A second indoor skatepark has opened in the Afghan city of Mazar-i-Sharif. There are 300 kids on the waiting list already - raring to skateboard down the new state-of-the-art ramps.
Hundreds of local children have come to admire their skatepark, with its shiny marble floor and brand new half-pipe ramps. They have a twinkle in their eye and it seems they can't wait to get their feet onto one of the many skateboards.
The 6,000-square-meter, three-part, multifunctional facility - built largely with funding from the German Federal Foreign Office - can cater to around 1,000 students a week. Not only can they take part in skateboarding and other sporting activities provided by the NGO Skateistan but also in educational projects.
The main idea is for children from all backgrounds, aged between five and 17, to develop their self-confidence and skills. There is also a project for reintegrating street children into society via skating.
"We believe that focusing resources on the youth of Afghanistan is the key to realizing a more peaceful future," writes Oliver Percovich, founder and Executive Director of Skateistan on the NGO's website. "These children, especially the most marginalized and the girls, need to be given the chance and the tools to make positive change in their communities and country."
'Skateboarding is easy'
Percovich opened up the country's first skatepark in the capital Kabul in 2009. He had started skating with Afghan children in 2007 and registered his NGO officially that year. It survives on international donations.
"I thought skateboarding is easy," he tells Deutsche Welle. "I started to skateboard with children on the street and I was surprised that girls and boys tried it out, because I had not seen girls doing sports."
Madina, who is 14 today, also learned how to skateboard in Kabul. Today, she is a trainer and has come to Mazar-i-Sharif, the country's fourth-largest city, for the inauguration ceremony.
"I advise all the children in Mazar to do sport," she says. "Not only skating but also basketball or football."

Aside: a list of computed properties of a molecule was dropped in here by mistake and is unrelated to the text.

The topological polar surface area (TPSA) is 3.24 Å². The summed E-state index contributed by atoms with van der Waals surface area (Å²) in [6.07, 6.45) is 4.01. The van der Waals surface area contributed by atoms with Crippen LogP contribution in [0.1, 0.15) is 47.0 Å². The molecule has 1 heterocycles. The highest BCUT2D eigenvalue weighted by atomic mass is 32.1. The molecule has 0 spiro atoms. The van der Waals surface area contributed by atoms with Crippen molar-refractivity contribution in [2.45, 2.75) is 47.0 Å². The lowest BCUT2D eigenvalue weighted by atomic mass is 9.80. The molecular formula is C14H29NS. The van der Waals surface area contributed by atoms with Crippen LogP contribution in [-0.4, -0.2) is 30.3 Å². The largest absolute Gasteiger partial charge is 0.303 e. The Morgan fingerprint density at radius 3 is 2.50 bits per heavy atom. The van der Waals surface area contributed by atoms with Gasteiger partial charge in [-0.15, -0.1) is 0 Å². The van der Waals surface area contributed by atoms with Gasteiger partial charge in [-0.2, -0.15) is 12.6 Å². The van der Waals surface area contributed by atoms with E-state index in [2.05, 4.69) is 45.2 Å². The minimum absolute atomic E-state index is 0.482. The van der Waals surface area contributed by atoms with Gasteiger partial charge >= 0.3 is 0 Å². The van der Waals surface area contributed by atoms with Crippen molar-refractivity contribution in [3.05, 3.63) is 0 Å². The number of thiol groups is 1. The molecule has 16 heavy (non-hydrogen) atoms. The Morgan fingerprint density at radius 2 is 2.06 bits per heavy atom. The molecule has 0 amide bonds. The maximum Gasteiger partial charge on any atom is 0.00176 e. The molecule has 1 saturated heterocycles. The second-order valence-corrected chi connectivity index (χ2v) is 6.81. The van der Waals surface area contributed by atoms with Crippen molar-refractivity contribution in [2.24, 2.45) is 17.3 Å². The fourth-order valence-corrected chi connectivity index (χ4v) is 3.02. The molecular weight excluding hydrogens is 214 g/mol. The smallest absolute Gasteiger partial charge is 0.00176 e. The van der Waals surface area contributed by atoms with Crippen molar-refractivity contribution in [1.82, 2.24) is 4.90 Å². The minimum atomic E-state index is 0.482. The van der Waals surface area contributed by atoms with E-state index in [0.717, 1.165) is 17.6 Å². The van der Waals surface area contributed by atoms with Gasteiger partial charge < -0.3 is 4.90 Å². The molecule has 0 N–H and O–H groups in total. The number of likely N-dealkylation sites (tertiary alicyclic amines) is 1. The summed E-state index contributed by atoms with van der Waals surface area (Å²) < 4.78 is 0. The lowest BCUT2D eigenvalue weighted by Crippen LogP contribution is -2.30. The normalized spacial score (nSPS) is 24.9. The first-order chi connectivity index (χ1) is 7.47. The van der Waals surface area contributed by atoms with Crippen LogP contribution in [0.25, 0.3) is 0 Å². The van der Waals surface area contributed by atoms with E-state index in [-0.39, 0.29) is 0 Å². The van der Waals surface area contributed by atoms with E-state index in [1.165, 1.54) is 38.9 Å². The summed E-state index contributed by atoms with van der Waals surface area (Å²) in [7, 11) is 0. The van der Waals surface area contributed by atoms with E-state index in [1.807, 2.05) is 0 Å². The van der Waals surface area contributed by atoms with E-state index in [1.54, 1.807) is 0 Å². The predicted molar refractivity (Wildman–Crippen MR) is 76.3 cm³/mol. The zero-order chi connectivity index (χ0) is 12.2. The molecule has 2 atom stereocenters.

Zaher Aghbar, the chairman of the Afghan National Olympic Committee (ANOC), is very proud of the facility. He is glad about the sporting activities but also that there are "language classes, IT classes and even religious studies. Children here also have access to the Internet which links them to others their age all over the world."
What's more, he says, it's all free from the transport from the center four kilometers away, to the classes and the equipment.
'Less likely to fall victim to drugs and the Taliban'
Atta Mohammad Noor, the governor of Balkh province, has also endorsed the project, making available the site rent-free. He's thinking of the future. "Sport is good for the children's mental and physical health," he points out. "They are less likely to fall victim to drugs, crime or the Taliban."
In a country where war has raged for over 30 years, these children do not know what peace means, he explains. Almost 60 percent of the population is under 18.
This was one of Percovich's main motivations. He has taught thousands of Afghan children to skateboard in recent years - some 40 percent were girls.
"As soon as girls were doing it and really wanted to do it and I found that it was okay for them to skateboard, I thought this is a bit of a loophole and I have to expand this idea," he explains.
However, because some girls do not like doing sport in public or are not allowed to by their parents, they are sometimes taught in single-sex classes by female trainers only.
Around 80 percent of the children on the waiting list in Mazar-i-Sharif are girls. Skateboarding can give them a sense of freedom that is not otherwise to be felt in Afghan society.
Madina confirms this: "When I go down a ramp I feel free, it's like flying."
She was lucky that her family encouraged her to skateboard but this is not always the case. This is why Skateistan workers often pay calls on the children's families and the local authorities to discuss their activities. They say that generally the project has gone down well.
However, it is not so clear what might happen after international troops withdraw from Afghanistan next year.
"It is uncertain what will happen - it will be a financial challenge," says Percovich. "There might be less donor interest. We still don't know where the money for next year is coming from, but we definitely plan to stay in Afghanistan in the long term."
He wants Afghanistan's youths to believe in their country, to help build it up and to stay there.
But the Australian's ambitions are not limited to Afghanistan. Skateistan already supports a skatepark in Cambodia and there are plans to set up a similar project in Pakistan